It’s that time of year again. The printers and copy machines are busy with people publishing brackets. The help desk lines are all tied up because everyone is discussing last night’s game. The coffee machines and water fountains have huddles around them. And the CIO has to remember that when people are talking about “nothing but net,” they don’t mean the office intranet.

Yes, it’s March Madness. How are you and the company going to survive?

If you’re one of the people for whom NCAA bracketology is simply an interesting exercise in combinatorics with 1 in 7.4 billion odds, this fascination with a game played by freakishly tall people from colleges you’ve never heard of may bemuse you. Nonetheless, it’s something you may find yourself needing to deal with.

According to one study from Challenger, Gray & Christmas, 50 million Americans will participate in office March Madness pools. In addition, during just the first week of the tournament alone, companies were on track to lose a $1.2 billion for every unproductive work hour. Moreover, one of every three workers will spend one to three hours watching games during work hours.

Aside from the hit to office productivity, there’s also the potential hit to your office networks. In 2013, for example, there were 49 million live video streams of NCAA Tournament games, and use of NCAA March Madness Live, which enables people to watch tournament games live on the Internet, rose 168 percent from 2012, reports Huffington Post. During the first two weeks of the 2013 NCAA Tournament, streamed video views more than tripled from 2012 to 14 million hours. Even if employees are streaming it on their smartphone or tablet rather than their desktop computer, they might still be using the office Wi-Fi to do it.

In 2012, the Wall Street Journal reported that 65 percent of IT professionals said they took some sort of action to block, throttle, or ban streaming of non-work content this time of year. Others threw in the towel; 45 percent said they kept users from streaming games on the office network by providing an alternate location to watch games, such as by providing a television in the conference room. The survey, conducted by IT staffing firm Modis, also reported that nearly half of the CIOs who don’t throttle content said it had slowed down the network, while 43 percent said it had shut down the network altogether.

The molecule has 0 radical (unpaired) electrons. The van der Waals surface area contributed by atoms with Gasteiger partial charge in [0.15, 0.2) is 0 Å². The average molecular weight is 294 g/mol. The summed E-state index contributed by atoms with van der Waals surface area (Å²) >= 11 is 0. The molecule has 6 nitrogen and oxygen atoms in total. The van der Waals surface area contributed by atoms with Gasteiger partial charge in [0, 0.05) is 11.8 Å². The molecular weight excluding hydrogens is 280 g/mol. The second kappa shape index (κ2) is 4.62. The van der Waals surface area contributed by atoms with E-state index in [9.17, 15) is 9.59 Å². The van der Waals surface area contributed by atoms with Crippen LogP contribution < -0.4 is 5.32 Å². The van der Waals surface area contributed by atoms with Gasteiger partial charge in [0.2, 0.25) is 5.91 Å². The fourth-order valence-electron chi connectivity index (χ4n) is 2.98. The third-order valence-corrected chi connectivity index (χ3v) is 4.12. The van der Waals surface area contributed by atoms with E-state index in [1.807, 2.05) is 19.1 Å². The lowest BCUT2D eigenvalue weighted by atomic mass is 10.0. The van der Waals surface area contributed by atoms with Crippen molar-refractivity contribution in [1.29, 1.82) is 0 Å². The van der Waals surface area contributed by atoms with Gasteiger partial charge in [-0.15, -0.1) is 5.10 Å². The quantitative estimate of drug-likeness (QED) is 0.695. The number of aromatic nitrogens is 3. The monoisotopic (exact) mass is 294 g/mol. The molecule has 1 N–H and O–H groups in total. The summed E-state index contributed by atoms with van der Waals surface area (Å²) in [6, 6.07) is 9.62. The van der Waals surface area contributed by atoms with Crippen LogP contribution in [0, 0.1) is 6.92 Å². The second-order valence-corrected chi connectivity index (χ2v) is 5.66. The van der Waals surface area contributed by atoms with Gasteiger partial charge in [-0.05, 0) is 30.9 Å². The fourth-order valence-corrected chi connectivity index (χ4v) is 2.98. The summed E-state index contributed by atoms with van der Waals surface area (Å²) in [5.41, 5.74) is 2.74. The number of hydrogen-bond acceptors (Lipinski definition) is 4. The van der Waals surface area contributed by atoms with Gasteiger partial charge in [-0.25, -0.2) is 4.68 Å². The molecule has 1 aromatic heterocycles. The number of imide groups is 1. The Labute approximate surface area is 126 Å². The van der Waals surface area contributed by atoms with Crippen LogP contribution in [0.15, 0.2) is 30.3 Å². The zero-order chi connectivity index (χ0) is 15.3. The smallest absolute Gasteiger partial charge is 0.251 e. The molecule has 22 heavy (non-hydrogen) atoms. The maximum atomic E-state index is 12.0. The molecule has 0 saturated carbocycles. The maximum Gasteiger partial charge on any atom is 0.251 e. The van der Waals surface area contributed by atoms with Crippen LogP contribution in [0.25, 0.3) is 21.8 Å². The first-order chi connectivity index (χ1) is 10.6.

Be aware, incidentally, that the NCAA.com website has a “boss button” that lets the employee quickly display a Google search when someone walks by. It looks like this:

NCAA 2016 "boss button"

(There are also similar boss buttons for “in class,” which displays American History notes, and “at work,” which shows a PowerPoint presentation.)

And then there’s the office pool issue. Are you going to go to jail if you allow your office to participate in what’s estimated to be a $3 billion industry? Chances are, no, according to Lawyers.com. While NCAA pools are technically illegal in most states, typically the law goes unenforced, writes Aaron Kase. In fact, several states such as Montana, Connecticut, and Vermont have made changes to allow legal gambling on small office pools, he writes. However, make sure you aren’t violating any company rules with your office pool, he warns.

The good news? Surveys also indicate that office bonding over March Madness can be a morale booster. One in five people in a recent survey by Office Team, a staffing company,  said they believed that activities tied to the college basketball playoffs improved employee morale at least somewhat. That’s in comparison with the 4 percent of respondents who viewed them negatively. The majority (75 percent) said they believed that March Madness events had no effect on either morale or productivity, the survey continued. (To be fair, executives who were asked the same questions in a 2010 survey were more divided, with 41 percent saying they thought college basketball playoff celebrations improved morale, while 22 percent saying they hurt employee output, the company said.)

Office Team went on to offer several suggestions on how best to manage basketball fever in the office, including granting employees some slack, allowing them to dress up in their favorite teams’ uniforms, and making sure they know the rules ahead of time.

Most important of all? Set a good example yourself. If you’ve got the game streaming on your own system, you can’t exactly complain if other employees do the same

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